it’s still a few hours away from my birthday, and there’s nothing than celebrating it with a poem. i have a digital collection stashed away somewhere filed as “poems of gods.” here’s one miracle from that stash.

Lisa Zeidner

We still want to say the one true thing
we almost said by that pond in the beginning.

One of us skipped a rock instead, not well,
and offered something paradoxical:

Then we wanted now. Then we said, will be best.
Though we know better now, we still miss then.

Later, snowed in—though the only elements
were typographical—we read Hamlet

out loud, watching words clink through ice.
How distinct a word was then, how crisp!

What is this homesickness?
What do we think we’ve lost?

Though nothing’s wrong, we still suspect
the true thing must be said in verse—so what,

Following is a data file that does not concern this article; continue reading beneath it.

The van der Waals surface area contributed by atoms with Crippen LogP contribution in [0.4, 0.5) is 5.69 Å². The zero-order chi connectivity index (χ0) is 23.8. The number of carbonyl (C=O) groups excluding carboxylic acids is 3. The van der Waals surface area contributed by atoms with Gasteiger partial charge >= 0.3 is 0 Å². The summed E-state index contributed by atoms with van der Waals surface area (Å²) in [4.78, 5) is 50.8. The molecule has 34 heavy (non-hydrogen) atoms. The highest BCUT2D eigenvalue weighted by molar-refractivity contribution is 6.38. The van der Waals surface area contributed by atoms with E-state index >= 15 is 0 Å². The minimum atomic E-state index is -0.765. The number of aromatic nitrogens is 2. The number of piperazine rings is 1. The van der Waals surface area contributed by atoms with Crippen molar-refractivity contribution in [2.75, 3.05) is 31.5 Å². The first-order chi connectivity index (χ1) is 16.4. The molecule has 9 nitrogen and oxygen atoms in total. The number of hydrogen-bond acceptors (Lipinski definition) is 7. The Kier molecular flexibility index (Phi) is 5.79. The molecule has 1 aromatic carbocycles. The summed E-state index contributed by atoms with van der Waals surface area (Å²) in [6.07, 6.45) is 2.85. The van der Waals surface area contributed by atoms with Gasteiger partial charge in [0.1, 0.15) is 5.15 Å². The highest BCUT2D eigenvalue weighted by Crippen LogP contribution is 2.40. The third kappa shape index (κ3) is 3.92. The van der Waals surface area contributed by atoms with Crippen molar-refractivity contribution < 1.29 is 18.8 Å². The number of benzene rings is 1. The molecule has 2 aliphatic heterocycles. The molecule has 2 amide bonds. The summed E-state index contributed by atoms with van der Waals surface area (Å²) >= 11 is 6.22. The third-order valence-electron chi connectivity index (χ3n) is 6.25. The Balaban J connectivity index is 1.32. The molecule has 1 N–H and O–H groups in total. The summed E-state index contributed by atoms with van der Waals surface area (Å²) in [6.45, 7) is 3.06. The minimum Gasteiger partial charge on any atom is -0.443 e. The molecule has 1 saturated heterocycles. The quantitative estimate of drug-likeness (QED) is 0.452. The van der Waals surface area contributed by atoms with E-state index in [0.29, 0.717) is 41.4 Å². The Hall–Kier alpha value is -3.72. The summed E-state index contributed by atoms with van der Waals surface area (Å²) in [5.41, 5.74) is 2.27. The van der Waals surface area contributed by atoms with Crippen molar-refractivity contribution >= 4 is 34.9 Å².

we therefore ask, is verse? The reverse
of how we’ve spoken all these years?

If so, when did we grow prosaic? Why?
I tell you everything we did was poetry:

our words were stepping stones across
the fairy tale pond, meandering and mossy,

yet getting us somewhere—here, perhaps.
Of course it’s more complicated than that.

You reminded me—we had a history even then—
how I once said, You are the perfect sentence.

I remembered a scarf of yours, bright red.
Was that the true thing needing to be said?

Let’s say it to this vulnerable snow, tonight.
This snow, unsaying itself on the pavement.


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